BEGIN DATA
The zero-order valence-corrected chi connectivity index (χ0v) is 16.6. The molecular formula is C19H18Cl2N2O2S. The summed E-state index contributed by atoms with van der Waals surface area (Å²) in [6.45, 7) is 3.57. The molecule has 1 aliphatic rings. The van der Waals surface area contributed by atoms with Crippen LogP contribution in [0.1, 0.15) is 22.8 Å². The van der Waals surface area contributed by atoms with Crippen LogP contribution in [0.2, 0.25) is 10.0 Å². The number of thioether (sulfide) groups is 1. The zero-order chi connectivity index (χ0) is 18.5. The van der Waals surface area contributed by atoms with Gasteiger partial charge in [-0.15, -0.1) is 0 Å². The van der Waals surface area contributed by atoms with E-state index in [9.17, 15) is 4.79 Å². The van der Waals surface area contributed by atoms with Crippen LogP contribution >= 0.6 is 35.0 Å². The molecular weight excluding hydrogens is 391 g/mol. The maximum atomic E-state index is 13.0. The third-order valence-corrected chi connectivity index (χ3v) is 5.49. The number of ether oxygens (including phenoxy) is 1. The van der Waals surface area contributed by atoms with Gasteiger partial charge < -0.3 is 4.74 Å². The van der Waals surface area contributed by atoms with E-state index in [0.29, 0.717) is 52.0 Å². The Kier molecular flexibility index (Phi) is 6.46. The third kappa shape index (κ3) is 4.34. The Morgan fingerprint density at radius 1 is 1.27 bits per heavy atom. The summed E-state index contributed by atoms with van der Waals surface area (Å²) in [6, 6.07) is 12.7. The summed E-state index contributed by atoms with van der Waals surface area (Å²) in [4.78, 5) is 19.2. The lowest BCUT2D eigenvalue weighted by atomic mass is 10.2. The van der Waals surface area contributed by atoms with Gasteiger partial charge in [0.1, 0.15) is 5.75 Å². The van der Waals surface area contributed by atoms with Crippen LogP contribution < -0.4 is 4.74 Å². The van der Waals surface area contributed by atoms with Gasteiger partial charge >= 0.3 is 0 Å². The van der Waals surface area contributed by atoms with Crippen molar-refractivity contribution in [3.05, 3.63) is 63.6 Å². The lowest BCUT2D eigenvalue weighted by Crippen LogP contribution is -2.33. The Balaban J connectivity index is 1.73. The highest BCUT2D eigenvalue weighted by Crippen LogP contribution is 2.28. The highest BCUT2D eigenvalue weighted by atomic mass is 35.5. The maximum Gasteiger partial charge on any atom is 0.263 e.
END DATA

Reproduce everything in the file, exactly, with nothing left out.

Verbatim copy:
The zero-order valence-corrected chi connectivity index (χ0v) is 16.6. The molecular formula is C19H18Cl2N2O2S. The summed E-state index contributed by atoms with van der Waals surface area (Å²) in [6.45, 7) is 3.57. The molecule has 1 aliphatic rings. The van der Waals surface area contributed by atoms with Crippen LogP contribution in [0.1, 0.15) is 22.8 Å². The van der Waals surface area contributed by atoms with Crippen LogP contribution in [0.2, 0.25) is 10.0 Å². The number of thioether (sulfide) groups is 1. The zero-order chi connectivity index (χ0) is 18.5. The van der Waals surface area contributed by atoms with Gasteiger partial charge in [-0.15, -0.1) is 0 Å². The van der Waals surface area contributed by atoms with E-state index in [9.17, 15) is 4.79 Å². The van der Waals surface area contributed by atoms with Crippen LogP contribution >= 0.6 is 35.0 Å². The molecular weight excluding hydrogens is 391 g/mol. The maximum atomic E-state index is 13.0. The third-order valence-corrected chi connectivity index (χ3v) is 5.49. The number of ether oxygens (including phenoxy) is 1. The van der Waals surface area contributed by atoms with Gasteiger partial charge < -0.3 is 4.74 Å². The van der Waals surface area contributed by atoms with E-state index in [0.29, 0.717) is 52.0 Å². The Kier molecular flexibility index (Phi) is 6.46. The third kappa shape index (κ3) is 4.34. The Morgan fingerprint density at radius 1 is 1.27 bits per heavy atom. The summed E-state index contributed by atoms with van der Waals surface area (Å²) in [6, 6.07) is 12.7. The summed E-state index contributed by atoms with van der Waals surface area (Å²) in [4.78, 5) is 19.2. The lowest BCUT2D eigenvalue weighted by atomic mass is 10.2. The van der Waals surface area contributed by atoms with Gasteiger partial charge in [0.1, 0.15) is 5.75 Å². The van der Waals surface area contributed by atoms with Crippen LogP contribution < -0.4 is 4.74 Å². The van der Waals surface area contributed by atoms with Gasteiger partial charge >= 0.3 is 0 Å². The van der Waals surface area contributed by atoms with Crippen molar-refractivity contribution in [3.05, 3.63) is 63.6 Å². The lowest BCUT2D eigenvalue weighted by Crippen LogP contribution is -2.33. The Balaban J connectivity index is 1.73. The highest BCUT2D eigenvalue weighted by Crippen LogP contribution is 2.28. The highest BCUT2D eigenvalue weighted by atomic mass is 35.5. The maximum Gasteiger partial charge on any atom is 0.263 e.